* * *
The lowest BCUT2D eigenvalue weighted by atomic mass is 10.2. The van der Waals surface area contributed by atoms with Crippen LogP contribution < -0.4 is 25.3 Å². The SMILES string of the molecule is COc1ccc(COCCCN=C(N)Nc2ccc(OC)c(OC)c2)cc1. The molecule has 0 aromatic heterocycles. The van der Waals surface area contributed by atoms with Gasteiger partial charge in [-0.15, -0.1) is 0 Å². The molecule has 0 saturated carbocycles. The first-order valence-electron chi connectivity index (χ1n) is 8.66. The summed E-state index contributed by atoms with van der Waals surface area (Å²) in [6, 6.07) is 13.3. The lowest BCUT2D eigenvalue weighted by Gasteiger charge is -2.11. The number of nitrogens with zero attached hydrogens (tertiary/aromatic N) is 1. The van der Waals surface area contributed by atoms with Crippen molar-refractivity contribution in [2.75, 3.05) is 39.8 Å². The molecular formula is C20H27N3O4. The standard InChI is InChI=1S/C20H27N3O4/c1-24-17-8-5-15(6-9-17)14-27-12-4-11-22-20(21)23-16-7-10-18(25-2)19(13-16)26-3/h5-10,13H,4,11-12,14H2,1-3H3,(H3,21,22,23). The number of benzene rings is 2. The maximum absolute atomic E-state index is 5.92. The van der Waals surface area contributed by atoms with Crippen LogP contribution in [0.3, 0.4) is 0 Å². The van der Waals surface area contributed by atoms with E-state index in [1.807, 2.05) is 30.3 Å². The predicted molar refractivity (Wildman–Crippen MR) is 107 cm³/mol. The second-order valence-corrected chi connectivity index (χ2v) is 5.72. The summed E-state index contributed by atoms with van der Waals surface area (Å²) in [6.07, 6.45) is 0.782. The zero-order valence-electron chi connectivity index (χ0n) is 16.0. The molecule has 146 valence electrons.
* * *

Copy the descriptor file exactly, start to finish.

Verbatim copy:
The lowest BCUT2D eigenvalue weighted by atomic mass is 10.2. The van der Waals surface area contributed by atoms with Crippen LogP contribution < -0.4 is 25.3 Å². The SMILES string of the molecule is COc1ccc(COCCCN=C(N)Nc2ccc(OC)c(OC)c2)cc1. The molecule has 0 aromatic heterocycles. The van der Waals surface area contributed by atoms with Gasteiger partial charge in [-0.15, -0.1) is 0 Å². The molecule has 0 saturated carbocycles. The first-order valence-electron chi connectivity index (χ1n) is 8.66. The summed E-state index contributed by atoms with van der Waals surface area (Å²) in [6, 6.07) is 13.3. The lowest BCUT2D eigenvalue weighted by Gasteiger charge is -2.11. The number of nitrogens with zero attached hydrogens (tertiary/aromatic N) is 1. The van der Waals surface area contributed by atoms with Crippen molar-refractivity contribution in [2.75, 3.05) is 39.8 Å². The molecular formula is C20H27N3O4. The standard InChI is InChI=1S/C20H27N3O4/c1-24-17-8-5-15(6-9-17)14-27-12-4-11-22-20(21)23-16-7-10-18(25-2)19(13-16)26-3/h5-10,13H,4,11-12,14H2,1-3H3,(H3,21,22,23). The number of benzene rings is 2. The maximum absolute atomic E-state index is 5.92. The van der Waals surface area contributed by atoms with Crippen LogP contribution in [0.3, 0.4) is 0 Å². The van der Waals surface area contributed by atoms with E-state index in [1.807, 2.05) is 30.3 Å². The predicted molar refractivity (Wildman–Crippen MR) is 107 cm³/mol. The second-order valence-corrected chi connectivity index (χ2v) is 5.72. The summed E-state index contributed by atoms with van der Waals surface area (Å²) in [6.07, 6.45) is 0.782. The zero-order valence-electron chi connectivity index (χ0n) is 16.0. The molecule has 146 valence electrons.